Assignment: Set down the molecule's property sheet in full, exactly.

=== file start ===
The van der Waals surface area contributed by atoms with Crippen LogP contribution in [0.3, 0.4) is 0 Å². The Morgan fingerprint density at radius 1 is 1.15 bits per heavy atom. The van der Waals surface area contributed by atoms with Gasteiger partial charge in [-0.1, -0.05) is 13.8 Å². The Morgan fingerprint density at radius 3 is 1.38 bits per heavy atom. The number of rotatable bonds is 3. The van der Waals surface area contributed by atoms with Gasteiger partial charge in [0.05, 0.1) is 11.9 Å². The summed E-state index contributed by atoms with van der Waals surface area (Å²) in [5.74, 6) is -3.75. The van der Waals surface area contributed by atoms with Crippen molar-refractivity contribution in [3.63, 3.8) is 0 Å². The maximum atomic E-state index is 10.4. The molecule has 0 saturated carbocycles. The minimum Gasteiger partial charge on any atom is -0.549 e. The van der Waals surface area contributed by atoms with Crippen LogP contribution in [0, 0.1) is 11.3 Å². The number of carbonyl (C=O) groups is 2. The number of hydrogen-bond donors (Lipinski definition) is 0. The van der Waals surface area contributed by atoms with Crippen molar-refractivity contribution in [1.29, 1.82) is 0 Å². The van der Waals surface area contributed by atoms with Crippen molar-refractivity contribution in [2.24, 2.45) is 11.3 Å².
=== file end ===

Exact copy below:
The van der Waals surface area contributed by atoms with Crippen LogP contribution in [0.3, 0.4) is 0 Å². The Morgan fingerprint density at radius 1 is 1.15 bits per heavy atom. The van der Waals surface area contributed by atoms with Gasteiger partial charge in [-0.1, -0.05) is 13.8 Å². The Morgan fingerprint density at radius 3 is 1.38 bits per heavy atom. The number of rotatable bonds is 3. The van der Waals surface area contributed by atoms with Gasteiger partial charge in [0.05, 0.1) is 11.9 Å². The summed E-state index contributed by atoms with van der Waals surface area (Å²) in [5.74, 6) is -3.75. The van der Waals surface area contributed by atoms with Crippen molar-refractivity contribution in [3.63, 3.8) is 0 Å². The maximum atomic E-state index is 10.4. The molecule has 0 saturated carbocycles. The minimum Gasteiger partial charge on any atom is -0.549 e. The van der Waals surface area contributed by atoms with Crippen LogP contribution in [0, 0.1) is 11.3 Å². The number of carbonyl (C=O) groups is 2. The number of hydrogen-bond donors (Lipinski definition) is 0. The van der Waals surface area contributed by atoms with Crippen molar-refractivity contribution in [1.29, 1.82) is 0 Å². The van der Waals surface area contributed by atoms with Crippen molar-refractivity contribution in [2.24, 2.45) is 11.3 Å².